March 06, 2023
By Ross Robertson
In life, most of us understand that we earn results based on what we put in. When you just stumble into opportunities, it’s unrealistic to expect great results. When it comes to a fishing trip, these everyday philosophies often get cloudy. Here are five tips to consider the next time you plan a destination fishing trip.
It’s often said that timing is the key to success life—maybe, maybe not. I do know it’s at least the key to a good fishing trip. Factors such as wind and rain on a given day are out of your control, but it’s wise to closely watch the forecast in the area you plan to fish so you can plan accordingly. If you don’t like rain, it’s probably best to not plan a trip around Seattle. The cool water periods are typically the best times to catch trophy fish, but it can come at a price. In many areas that means very few bites and/or nasty weather. If this is an issue for you, be realistic about it when and where you plan to go.
On large bodies of water, species often migrate long distances. Just because you saw pictures of big fish on a website doesn’t mean they can be caught all year long there.
Before you start reaching out to every guide or resort in a 100-mile radius, spend some time researching guide and species options, then adjust your expectations accordingly. You may have the perfect guide, but maybe not the best guide for the right species. Some guides will be gracious enough to direct you elsewhere, others might just book you regardless. If you are headed to a certain area with limited flexibility, let that be known up front, and don’t get overly committed on a specific species.
However, if there is a particular species on your bucket list you’d like to cross off, know that you’ll likely need to book a trip in the right area at the right time.
Once you do get serious and narrow down the areas and species you plan to target, have a phone conversation with a couple potential guides and basically interview them. Make sure you are on the same page and understand what you should expect. I often have clients that only text or email all communications prior to booking a trip. In most cases, I won’t book that trip as experience has taught me that’s a red flag.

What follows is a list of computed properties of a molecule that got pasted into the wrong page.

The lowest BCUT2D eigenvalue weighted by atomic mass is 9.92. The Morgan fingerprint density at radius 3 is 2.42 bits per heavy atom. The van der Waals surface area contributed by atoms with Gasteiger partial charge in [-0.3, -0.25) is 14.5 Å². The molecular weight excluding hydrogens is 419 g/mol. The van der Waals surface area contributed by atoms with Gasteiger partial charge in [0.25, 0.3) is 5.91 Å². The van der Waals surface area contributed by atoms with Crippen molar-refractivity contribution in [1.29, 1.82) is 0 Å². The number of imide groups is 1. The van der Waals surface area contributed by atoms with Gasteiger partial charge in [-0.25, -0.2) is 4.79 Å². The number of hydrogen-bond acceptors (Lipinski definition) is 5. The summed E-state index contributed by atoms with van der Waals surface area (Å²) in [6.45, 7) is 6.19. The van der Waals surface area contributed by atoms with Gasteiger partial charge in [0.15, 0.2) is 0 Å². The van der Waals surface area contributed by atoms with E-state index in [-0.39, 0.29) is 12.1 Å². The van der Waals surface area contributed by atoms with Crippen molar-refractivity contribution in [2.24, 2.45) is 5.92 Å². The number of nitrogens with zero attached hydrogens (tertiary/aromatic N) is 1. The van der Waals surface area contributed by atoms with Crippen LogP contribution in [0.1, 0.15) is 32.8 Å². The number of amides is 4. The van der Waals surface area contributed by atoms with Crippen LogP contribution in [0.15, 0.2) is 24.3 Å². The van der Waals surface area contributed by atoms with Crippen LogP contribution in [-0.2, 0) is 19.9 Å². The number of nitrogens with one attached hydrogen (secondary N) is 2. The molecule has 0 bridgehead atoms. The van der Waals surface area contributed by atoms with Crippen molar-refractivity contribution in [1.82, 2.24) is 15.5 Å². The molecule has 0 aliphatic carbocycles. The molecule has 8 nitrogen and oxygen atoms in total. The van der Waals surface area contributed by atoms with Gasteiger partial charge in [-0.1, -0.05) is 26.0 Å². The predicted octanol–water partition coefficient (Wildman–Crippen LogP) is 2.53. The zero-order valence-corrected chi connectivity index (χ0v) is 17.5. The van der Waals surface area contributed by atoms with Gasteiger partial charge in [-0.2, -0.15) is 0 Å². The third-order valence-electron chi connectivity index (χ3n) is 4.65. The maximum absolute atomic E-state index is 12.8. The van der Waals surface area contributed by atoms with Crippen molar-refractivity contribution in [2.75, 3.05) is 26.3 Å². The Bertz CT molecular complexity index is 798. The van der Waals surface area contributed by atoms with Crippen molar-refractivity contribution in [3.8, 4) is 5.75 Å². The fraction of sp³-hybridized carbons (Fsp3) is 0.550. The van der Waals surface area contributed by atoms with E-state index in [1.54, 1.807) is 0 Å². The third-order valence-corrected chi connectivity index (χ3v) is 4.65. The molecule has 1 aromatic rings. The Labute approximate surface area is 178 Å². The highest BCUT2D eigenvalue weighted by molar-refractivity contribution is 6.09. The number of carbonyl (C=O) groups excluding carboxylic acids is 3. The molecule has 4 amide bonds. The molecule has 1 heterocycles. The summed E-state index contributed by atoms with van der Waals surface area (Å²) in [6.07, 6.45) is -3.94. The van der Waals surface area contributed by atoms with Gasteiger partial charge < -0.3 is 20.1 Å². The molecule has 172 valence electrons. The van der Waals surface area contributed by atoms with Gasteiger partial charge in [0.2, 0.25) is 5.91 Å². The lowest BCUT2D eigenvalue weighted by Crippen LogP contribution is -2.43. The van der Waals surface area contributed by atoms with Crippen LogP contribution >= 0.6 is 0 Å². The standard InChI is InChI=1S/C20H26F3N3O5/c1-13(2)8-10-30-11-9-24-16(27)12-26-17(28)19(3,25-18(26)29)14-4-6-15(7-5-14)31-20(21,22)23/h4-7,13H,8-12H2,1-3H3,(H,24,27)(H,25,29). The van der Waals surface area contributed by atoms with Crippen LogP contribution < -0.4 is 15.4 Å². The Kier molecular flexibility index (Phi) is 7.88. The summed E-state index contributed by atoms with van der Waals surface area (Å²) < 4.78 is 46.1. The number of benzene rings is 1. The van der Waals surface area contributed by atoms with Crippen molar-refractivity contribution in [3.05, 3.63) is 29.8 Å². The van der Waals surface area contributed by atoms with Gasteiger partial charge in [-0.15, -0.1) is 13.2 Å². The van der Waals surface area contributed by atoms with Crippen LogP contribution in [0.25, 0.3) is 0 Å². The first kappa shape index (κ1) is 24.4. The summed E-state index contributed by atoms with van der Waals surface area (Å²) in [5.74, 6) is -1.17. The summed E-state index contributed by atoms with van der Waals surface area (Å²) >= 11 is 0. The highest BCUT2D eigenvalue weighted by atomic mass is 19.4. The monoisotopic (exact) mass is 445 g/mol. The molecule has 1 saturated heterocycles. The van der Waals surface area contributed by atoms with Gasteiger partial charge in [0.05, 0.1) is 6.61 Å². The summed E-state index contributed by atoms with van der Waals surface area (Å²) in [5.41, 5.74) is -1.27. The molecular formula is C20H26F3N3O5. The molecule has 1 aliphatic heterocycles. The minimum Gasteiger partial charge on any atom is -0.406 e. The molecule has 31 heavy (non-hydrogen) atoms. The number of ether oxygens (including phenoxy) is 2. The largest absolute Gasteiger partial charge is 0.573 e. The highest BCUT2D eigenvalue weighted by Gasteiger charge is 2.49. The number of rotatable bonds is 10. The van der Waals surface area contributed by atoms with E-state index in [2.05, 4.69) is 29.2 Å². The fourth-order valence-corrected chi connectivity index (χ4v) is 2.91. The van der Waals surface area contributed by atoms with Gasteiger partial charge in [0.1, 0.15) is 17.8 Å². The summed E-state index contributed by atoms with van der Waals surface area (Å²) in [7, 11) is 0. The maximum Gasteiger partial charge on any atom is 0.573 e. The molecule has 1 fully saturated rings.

If you are calling a full-time professional guide, be honest with them. If you are planning on hiring them for just a day and fishing out of your own boat for the rest of the week, let that be known. Some guides are good with that, some are not. While it may be fun or recreation for you, it’s their job. It’s important to respect that.
If you plan on hiring a guide for the entire trip, make them aware of who else might be accompanying you, especially wife and kids. Additional anglers will absolutely change how a good guide will run the trip. Guides like myself have an age minimum with kids. This isn’t because we age discriminate, but because we know the fishery and conditions, and understand the risks. A 20-mile offshore run might not offer the best experience for causal or young anglers. When someone is done fishing, even seasick, you may have to quit early—and that’s an expensive problem.
If you haven’t spent much time on a boat on big water, consider taking motion-sickness meds the night before so you aren’t as fuzzy in the morning. Motion-sickness wrist bands have been quite effective at helping anglers out when dealing with the risk of getting queasy on the lake—I believe in them. Don’t let ego ruin a trip.
Most guide operations prefer you to use the gear they already have rigged and ready. They have proven rod, reel, and line outfits for what you will be fishing for, and those setups will increase your success. I can promise you when a guide hears, “this is my lucky pole,” he cringes. Space is often limited, so get off to a good start with your captain by not overloading his boat with unnecessary gear.
One of the most important pieces of gear you can bring along is a waterproof bag. Guide boats typically have very little dry storage for your gear, and something as simple as a drybag to keep your valuables dry and organized is a big deal. The Simms Dry Creek Rolltop Backpack is perfect when traveling on planes or in the truck, then use the same bag on the boat to secure personal items and raingear when fishing.
If you book a walleye trip in the middle of the summer, don’t be surprised when you don’t catch a 10-pounder. Along the same lines, trust that what your captain knows how to catch fish during the current conditions. If you want to jig fish on the Great Lakes, July isn’t the best time. Guides frequently have guests refuse to fish a tactic like trolling because they want to cast. If your guide says it’s not the thing to do, follow his lead—he wants you and your group to be successful.
Another reality check is when clients get on a guide’s boat and expect instant success. Just like anything in life, the more you do anything, the better you will become. If you looking to book a guided fly-fishing trip, make sure to spend ample time practicing your fly-casting technique. Take extra care to become capable at casting into the wind and around cover or obstructions, those preliminary efforts will vastly improve your results. Another good example is to become proficient with baitcasting equipment while bass fishing. In the end, if you aren’t able to use the required equipment, make sure to communicate that to your captain well before the trip so they can plan offer alternative options.
As a full-time fishing guide for more than two decades, I have seen many of the same mistakes time and time again. All the guides I know and work with, myself included, love the sport of fishing and we want our guests to be successful and experience the same joy. Slight tweaks to your trip preparation and expectations will help enhance the success, and make for better memories.
Capt. Ross Robertson